National Institutes of Health (NIH)
National Institute on Drug Abuse (NIDA)
Funding Opportunity Title
NIDA Avant-Garde Award Program for HIV/AIDS and Drug Use Research (DP1)
DP1 NIH Director’s Pioneer Award (NDPA)
Reissue of RFA-DA-14-008
Funding Opportunity Announcement (FOA) Number
Companion Funding Opportunity
Catalog of Federal Domestic Assistance (CFDA) Number(s)
Funding Opportunity Purpose
The NIDA Avant-Garde Award Program for HIV/AIDS Research supports individual scientists of exceptional creativity who propose high-impact research that will open new areas of HIV/AIDS research and/or lead to new avenues for prevention and treatment of HIV/AIDS among drug abusers. The term “avant-garde” is used to describe highly innovative approaches that have the potential to be transformative. The proposed research should reflect approaches and ideas that are substantially different from those already being pursued by the investigator or others. The NIDA Avant-Garde award supports innovative, basic research that may lead to improved preventive interventions or therapies; creative, new strategies to prevent disease transmission; novel approaches to improve disease outcomes; and creative approaches to eradicating HIV or improving the lives of those living with HIV.
February 13, 2014
Open Date (Earliest Submission Date)
June 29, 2014
Letter of Intent Due Date(s)
Application Due Date(s)
July 29, 2014, July 29, 2015, July 29, 2016, by 5:00 PM local time of applicant organization.
Applicants are encouraged to apply early to allow adequate time to make any corrections to errors found in the application during the submission process by the due date.
AIDS Application Due Date(s)
Scientific Merit Review
November 2014, November 2015, November 2016
Advisory Council Review
January 2015, January 2016, January 2017
Earliest Start Date
April 2015, April 2016, April 2017
July 30, 2016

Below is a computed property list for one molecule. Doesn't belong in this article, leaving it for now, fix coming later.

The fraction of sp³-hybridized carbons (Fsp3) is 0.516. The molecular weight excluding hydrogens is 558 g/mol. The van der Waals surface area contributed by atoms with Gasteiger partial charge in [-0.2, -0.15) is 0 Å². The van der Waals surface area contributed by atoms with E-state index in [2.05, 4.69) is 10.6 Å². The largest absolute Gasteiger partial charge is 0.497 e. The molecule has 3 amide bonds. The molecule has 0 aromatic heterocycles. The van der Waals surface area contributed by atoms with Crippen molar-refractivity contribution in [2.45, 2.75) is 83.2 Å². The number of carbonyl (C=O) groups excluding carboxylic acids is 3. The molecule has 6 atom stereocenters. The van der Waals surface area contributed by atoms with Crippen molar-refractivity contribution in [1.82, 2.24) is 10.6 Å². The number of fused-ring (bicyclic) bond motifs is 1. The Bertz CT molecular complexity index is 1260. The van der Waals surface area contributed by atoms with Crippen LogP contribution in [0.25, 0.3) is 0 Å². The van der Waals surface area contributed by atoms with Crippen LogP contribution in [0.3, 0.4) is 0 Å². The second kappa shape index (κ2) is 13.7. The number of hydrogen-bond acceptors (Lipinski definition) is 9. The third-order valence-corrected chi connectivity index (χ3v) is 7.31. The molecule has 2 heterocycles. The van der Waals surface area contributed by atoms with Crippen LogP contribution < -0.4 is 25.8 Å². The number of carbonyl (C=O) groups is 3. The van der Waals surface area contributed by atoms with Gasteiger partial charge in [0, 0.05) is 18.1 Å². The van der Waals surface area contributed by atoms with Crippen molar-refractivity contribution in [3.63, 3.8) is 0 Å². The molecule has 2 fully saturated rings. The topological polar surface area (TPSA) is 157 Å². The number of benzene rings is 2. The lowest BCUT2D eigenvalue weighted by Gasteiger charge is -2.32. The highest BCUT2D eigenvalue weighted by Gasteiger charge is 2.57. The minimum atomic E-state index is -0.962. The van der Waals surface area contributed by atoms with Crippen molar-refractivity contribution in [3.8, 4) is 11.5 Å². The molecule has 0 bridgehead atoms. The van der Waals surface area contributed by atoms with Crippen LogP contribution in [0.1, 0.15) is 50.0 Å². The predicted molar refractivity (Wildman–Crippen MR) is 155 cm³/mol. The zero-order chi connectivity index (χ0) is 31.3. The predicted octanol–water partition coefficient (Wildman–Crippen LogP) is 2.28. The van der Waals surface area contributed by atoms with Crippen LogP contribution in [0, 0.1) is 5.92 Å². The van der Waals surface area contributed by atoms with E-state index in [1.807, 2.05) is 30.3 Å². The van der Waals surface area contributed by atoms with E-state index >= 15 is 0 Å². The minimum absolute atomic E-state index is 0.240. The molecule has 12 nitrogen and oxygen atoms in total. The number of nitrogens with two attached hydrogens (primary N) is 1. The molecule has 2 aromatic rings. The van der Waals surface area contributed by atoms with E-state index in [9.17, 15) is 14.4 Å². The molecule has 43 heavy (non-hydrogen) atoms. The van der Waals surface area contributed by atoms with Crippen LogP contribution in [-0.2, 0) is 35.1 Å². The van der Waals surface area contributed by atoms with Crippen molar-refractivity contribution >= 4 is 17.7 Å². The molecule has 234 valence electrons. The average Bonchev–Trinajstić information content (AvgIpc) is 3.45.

Due Dates for E.O. 12372
Required Application Instructions
It is critical that applicants follow the instructions in the SF424 (R&R) Application Guide, except where instructed to do otherwise (in this FOA or in a Notice from the NIH Guide for Grants and Contracts). Conformance to all requirements (both in the Application Guide and the FOA) is required and strictly enforced. Applicants must read and follow all application instructions in the Application Guide as well as any program-specific instructions noted in Section IV. When the program-specific instructions deviate from those in the Application Guide, follow the program-specific instructions. Applications that do not comply with these instructions may be delayed or not accepted for review.
Part 1. Overview Information
Part 2. Full Text of the Announcement
Section I. Funding Opportunity Description
Section II. Award Information
Section III. Eligibility Information
Section IV. Application and Submission Information
Section V. Application Review Information
Section VI. Award Administration Information
Section VII. Agency Contacts
Section VIII. Other Information
This award is designed to support individual scientists of exceptional creativity who propose cutting edge – and possibly transformative – approaches to major challenges in biomedical and behavioral research on HIV/AIDS that are relevant to drug abuse. The term “avant-garde” is used to describe highly innovative approaches and ideas that have the potential to be transformative. The NIDA Avant-Garde award supports high priority AIDS research such as innovative, basic research that may lead to improved preventive interventions or therapies; creative, new strategies to prevent disease transmission; novel approaches to improve disease outcomes; and creative approaches to eradicating HIV or improving the lives of those living with HIV. The award is intended to support high-impact research that will open new areas of HIV/AIDS research and/or lead to new avenues for treatment and prevention of HIV/AIDS among drug abusers. Examples of studies of relevance to drug abuse include: studies using populations with significant numbers of drug users or samples from drug using populations; studies using in vitro systems and/or animal models that test the effects of drugs of abuse on HIV pathogenesis, progression, or treatment; and studies to develop interventions or treatments that are tailored to substance using populations. Proposed research should reflect ideas and approaches that are substantially different from those already being studied by the investigator or others. This announcement defines biomedical and behavioral research broadly—the emphasis is on creativity and potential impact rather than a particular discipline or research area. The award is meant to support individuals who intend to pursue research directions that are not readily supported by other NIH grant mechanisms. The program is not intended simply to expand the funding of an already supported research project, but rather to support highly creative researchers to pursue visionary concepts and approaches to research on HIV/AIDS.